The theme of this year’s conference was “Westlessness”: what organizers called “a widespread feeling of uneasiness and restlessness in the face of increasing uncertainty about the enduring purpose of the West.”
According to Politico, this title frustrated Republicans – Trump’s party members – who viewed it as a jab at the US and the idea that it stepped back from its traditional leadership role.
Mike Turner, a Republican congressman from Ohio and long-time conference attendee, told Politico that he was “a little taken aback by the tone” and how he felt the US had to defend its commitment to Europe.
The presence of Democratic House Speaker Nancy Pelosi at the conference, and a quote by prominent Democrat Joe Biden on the conference website’s main page also suggested a European appreciation for Democrats rather than Republicans.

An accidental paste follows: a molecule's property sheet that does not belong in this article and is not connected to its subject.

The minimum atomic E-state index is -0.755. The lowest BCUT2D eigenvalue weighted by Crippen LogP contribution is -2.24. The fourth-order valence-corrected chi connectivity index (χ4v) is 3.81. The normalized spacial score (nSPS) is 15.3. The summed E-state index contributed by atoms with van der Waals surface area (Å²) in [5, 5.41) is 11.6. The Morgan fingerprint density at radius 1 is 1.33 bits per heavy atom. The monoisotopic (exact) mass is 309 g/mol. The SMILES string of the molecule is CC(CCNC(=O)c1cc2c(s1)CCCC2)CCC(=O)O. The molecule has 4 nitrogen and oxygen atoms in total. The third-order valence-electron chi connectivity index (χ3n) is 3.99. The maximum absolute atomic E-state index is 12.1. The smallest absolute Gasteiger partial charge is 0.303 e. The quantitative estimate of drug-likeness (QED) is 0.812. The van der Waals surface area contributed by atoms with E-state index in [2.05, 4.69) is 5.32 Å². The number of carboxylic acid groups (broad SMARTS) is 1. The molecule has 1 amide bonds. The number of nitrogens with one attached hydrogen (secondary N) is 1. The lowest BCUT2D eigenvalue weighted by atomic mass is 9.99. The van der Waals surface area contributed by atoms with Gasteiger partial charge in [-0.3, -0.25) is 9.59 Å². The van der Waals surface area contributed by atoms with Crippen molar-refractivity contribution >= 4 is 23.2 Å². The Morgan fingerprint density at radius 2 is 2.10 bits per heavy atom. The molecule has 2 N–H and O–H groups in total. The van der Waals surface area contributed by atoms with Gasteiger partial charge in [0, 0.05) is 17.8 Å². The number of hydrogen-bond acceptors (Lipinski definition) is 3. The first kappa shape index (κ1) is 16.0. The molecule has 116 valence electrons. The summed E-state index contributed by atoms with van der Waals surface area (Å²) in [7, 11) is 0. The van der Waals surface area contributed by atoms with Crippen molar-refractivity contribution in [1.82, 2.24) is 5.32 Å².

(Biden’s quote, which is prominently featured on the conference’s homepage, says: “Like no other global forum, Munich connects European leaders and thinking wth their peers from across the world.”)
And last year, when US Vice President Mike Pence brought greetings from Trump to the conference, he was met with several seconds of silence. Conference members then also openly criticized the president.
Trump campaigned on this idea of changing America’s role on the global stage, and relations between him and other world leaders have strained since he entered office.
Tensions are also now flaring between the US and the UK – two countries that have long touted their “special relationship” – particularly after Britain decided to go ahead with a 5G deal with Chinese telecoms company Huawei, in what some have seen as a sign in the decline of US influence.
- Read more about the US’ global tensions:
- Trump is losing the support of the UK, the US’ closest ally, after he slammed down the phone on them during an ‘apoplectic’ call
- Boris Johnson, Trump’s closest foreign ally, is distancing himself from the president whom he says is ‘failing to lead’
- The United States’ main allies are abandoning Trump after his ‘dangerous escalation’ with Iran